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British Transport Police

Supporters heading to Welsh international urged to ‘make a face covering part of your rugby kit’

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Rugby supporters heading into Cardiff to watch Wales’ autumn internationals are being reminded they must wear a face covering on public transport.

A capacity 74,500 crowd is expected at the Principality Stadium on Saturday for Wales’ opening game of the series against New Zealand – the first sell-out since the 2020 Six Nations.

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With many more thousands of people expected into the Welsh capital to watch the match in bars and other venues, Transport for Wales and the British Transport Police are stressing the importance of following the Welsh Government’s Covid regulations.

Leyton Powell, Safety and Sustainability Director at Transport for Wales, commented: “Our crowd management and security staff will be working closely with BTP on match day to remind rugby supporters it is still a legal requirement to wear face coverings on public transport.

“Anyone refusing to wear a face covering without a valid exemption can be refused travel or removed from services.

“We want all passengers to have a safe and enjoyable journey to and from the match and we’ve been in contact with rugby clubs to help pass on the message face coverings should be a vital part of every supporter’s kit this autumn.

“Anyone who forgets to travel with a face covering should speak to TfW staff for assistance.”

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BTP Inspector Richard Powell said: “We’re working closely with our partners throughout the tournament to help the thousands using the railway to travel to and from the events safely.

“We will have an increased presence at key locations, and officers will be reminding passengers of the requirement to wear a face covering on public transport in Wales, unless exempt.

“As with all major events, it’s very important for everyone using the railway to stay alert, be vigilant, and report anything suspicious activity to station staff, a BTP officer, or by texting 61016 with some brief details.”

There are a number of other measures in place to keep passengers safe including hand sanitiser at stations, enhanced cleaning regimes on trains and stations and queuing systems to control the flow of people into stations and onto trains.

TfW will be running a full timetable with additional capacity on our busiest trains and all available carriages will be in service, but social distancing is not going to be possible on match-day services. TfW is urging customers to take this into account when choosing to whether not to travel. 

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Anyone travelling from west or east Wales into Cardiff along the mainline is advised to use larger capacity inter-city services where possible and those travelling shorter distances are encouraged to walk, cycle or use local bus services.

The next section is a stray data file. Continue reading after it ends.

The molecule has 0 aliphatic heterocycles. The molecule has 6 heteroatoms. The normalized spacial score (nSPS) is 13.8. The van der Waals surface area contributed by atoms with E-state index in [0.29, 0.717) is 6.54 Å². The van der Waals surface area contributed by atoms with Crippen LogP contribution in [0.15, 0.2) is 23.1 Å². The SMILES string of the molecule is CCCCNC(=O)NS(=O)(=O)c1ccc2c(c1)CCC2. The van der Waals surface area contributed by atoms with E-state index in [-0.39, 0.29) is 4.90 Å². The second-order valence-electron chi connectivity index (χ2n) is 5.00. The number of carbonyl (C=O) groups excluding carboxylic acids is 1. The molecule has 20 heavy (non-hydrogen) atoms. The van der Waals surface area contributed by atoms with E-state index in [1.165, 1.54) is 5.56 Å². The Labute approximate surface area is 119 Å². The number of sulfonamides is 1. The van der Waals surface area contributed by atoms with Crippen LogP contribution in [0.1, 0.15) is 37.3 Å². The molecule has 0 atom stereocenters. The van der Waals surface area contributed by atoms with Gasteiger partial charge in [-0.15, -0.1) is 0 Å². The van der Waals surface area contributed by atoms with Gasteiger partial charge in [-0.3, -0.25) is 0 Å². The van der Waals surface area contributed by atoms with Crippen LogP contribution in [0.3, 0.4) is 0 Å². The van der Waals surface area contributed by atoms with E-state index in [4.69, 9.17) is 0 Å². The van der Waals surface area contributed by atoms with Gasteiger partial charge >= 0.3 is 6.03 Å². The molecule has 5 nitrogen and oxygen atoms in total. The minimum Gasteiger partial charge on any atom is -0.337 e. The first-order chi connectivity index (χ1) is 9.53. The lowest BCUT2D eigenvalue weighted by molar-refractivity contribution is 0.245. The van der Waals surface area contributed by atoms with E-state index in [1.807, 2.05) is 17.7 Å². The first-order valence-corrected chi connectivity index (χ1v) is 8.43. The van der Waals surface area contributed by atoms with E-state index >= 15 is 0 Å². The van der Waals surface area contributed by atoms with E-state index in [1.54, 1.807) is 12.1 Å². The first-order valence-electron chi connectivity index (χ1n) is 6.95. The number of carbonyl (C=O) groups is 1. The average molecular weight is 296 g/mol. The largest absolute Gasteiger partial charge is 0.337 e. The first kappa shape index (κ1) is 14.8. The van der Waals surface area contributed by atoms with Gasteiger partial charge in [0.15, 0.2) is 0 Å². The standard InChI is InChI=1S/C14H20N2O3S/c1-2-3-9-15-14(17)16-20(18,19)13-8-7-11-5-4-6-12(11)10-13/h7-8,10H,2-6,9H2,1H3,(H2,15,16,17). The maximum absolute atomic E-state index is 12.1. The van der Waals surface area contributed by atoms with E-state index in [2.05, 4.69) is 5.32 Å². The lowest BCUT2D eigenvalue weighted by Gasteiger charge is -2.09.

Bill Kelly, Network Rail’s Route Director for Wales & Borders added: “Our teams have been working closely with Transport for Wales as we prepare to welcome thousands of rugby fans and spectators to Cardiff.

“We’d like to remind all passengers that face coverings are a legal requirement when travelling on public transport in Wales.”

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British Transport Police

Police want to speak with this man after a teenage girl was sexually assaulted on train to Llanelli

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British Transport Police have released a photo of a man they want to speak with after a teenage girl was reportedly sexually assaulted in a “prolonged” attack.

The attack took place on a Heart of Wales line train between Llandovery and Llanelli.

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A spokesperson from British Transport Police said: “At 4.40pm on Saturday 26 March, a teenage girl boarded the train and sat opposite a man on a table seat. The man then proceeded to sexually assault her.

“Officers believe the man in the image may have information which could help their investigation.

“If you recognise him, or have any information, please contact BTP by texting 61016 or calling 0800 40 50 40 quoting reference 538 of 26/03/22.

“Alternatively, you can call Crimestoppers anonymously on 0800 555 111.”

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British Transport Police

Over two years in jail for man who shut down the South Wales mainline and caused £50K worth of disruption

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A man who significantly damaged railway equipment at Bridgend, causing the South Wales mainline to shut down, has been jailed following a British Transport Police investigation.

Stephen Mulcahy, 42, and of Erw Hir, Bridgend, was found guilty of two counts of burglary, damage to property, and going equipped for theft. He was sentenced to 27 months in prison at Swansea Crown Court on 11 March.

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The court heard how at just after midnight on Friday 16 April 2021, Mulcahy arrived at Bridgend railway station with his dog and called the railway switchboard to enquire about train times.

A little while later, CCTV shows Mulcahy jumping from the platform onto the tracks with his dog and walking towards a railway compound.

At around 5am, Network Rail reported a power outage on the railway and suspicions grew as workers noticed a key was missing and a door to the generator building was left open.

Officers arrived on scene and found a rucksack on the platform containing rubber gloves and a set of bolt croppers.

Upon searching the compound, officers caught Mulcahy coming out of a building carrying metal signs. He claimed he was in the building looking for his dog, who had come off the lead, and asked officers if he could keep the signs which he had found.